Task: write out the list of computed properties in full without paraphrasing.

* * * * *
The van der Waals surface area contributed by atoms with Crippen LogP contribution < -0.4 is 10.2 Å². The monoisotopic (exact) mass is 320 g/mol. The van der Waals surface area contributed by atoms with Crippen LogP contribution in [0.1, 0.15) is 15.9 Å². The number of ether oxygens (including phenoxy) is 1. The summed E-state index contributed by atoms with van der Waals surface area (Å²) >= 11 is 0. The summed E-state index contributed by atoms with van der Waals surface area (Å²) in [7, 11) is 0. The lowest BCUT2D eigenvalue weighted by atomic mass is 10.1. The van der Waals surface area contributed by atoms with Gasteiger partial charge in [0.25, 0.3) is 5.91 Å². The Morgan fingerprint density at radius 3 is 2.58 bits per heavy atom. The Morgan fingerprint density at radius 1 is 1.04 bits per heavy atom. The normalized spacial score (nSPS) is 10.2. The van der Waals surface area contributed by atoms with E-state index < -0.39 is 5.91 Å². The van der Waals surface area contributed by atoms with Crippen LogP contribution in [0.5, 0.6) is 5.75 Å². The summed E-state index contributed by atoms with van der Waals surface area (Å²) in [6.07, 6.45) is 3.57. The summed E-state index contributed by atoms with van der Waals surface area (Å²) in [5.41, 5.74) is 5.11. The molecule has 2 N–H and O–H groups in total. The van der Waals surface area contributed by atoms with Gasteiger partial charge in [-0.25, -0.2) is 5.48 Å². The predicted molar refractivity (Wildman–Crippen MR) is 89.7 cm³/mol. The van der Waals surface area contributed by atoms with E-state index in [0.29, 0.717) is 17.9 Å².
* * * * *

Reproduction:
The van der Waals surface area contributed by atoms with Crippen LogP contribution < -0.4 is 10.2 Å². The monoisotopic (exact) mass is 320 g/mol. The van der Waals surface area contributed by atoms with Crippen LogP contribution in [0.1, 0.15) is 15.9 Å². The number of ether oxygens (including phenoxy) is 1. The summed E-state index contributed by atoms with van der Waals surface area (Å²) >= 11 is 0. The summed E-state index contributed by atoms with van der Waals surface area (Å²) in [7, 11) is 0. The lowest BCUT2D eigenvalue weighted by atomic mass is 10.1. The van der Waals surface area contributed by atoms with Gasteiger partial charge in [0.25, 0.3) is 5.91 Å². The Morgan fingerprint density at radius 3 is 2.58 bits per heavy atom. The Morgan fingerprint density at radius 1 is 1.04 bits per heavy atom. The normalized spacial score (nSPS) is 10.2. The van der Waals surface area contributed by atoms with E-state index < -0.39 is 5.91 Å². The van der Waals surface area contributed by atoms with Crippen LogP contribution in [0.5, 0.6) is 5.75 Å². The summed E-state index contributed by atoms with van der Waals surface area (Å²) in [6.07, 6.45) is 3.57. The summed E-state index contributed by atoms with van der Waals surface area (Å²) in [5.41, 5.74) is 5.11. The molecule has 2 N–H and O–H groups in total. The van der Waals surface area contributed by atoms with Gasteiger partial charge in [-0.25, -0.2) is 5.48 Å². The predicted molar refractivity (Wildman–Crippen MR) is 89.7 cm³/mol. The van der Waals surface area contributed by atoms with E-state index in [0.29, 0.717) is 17.9 Å².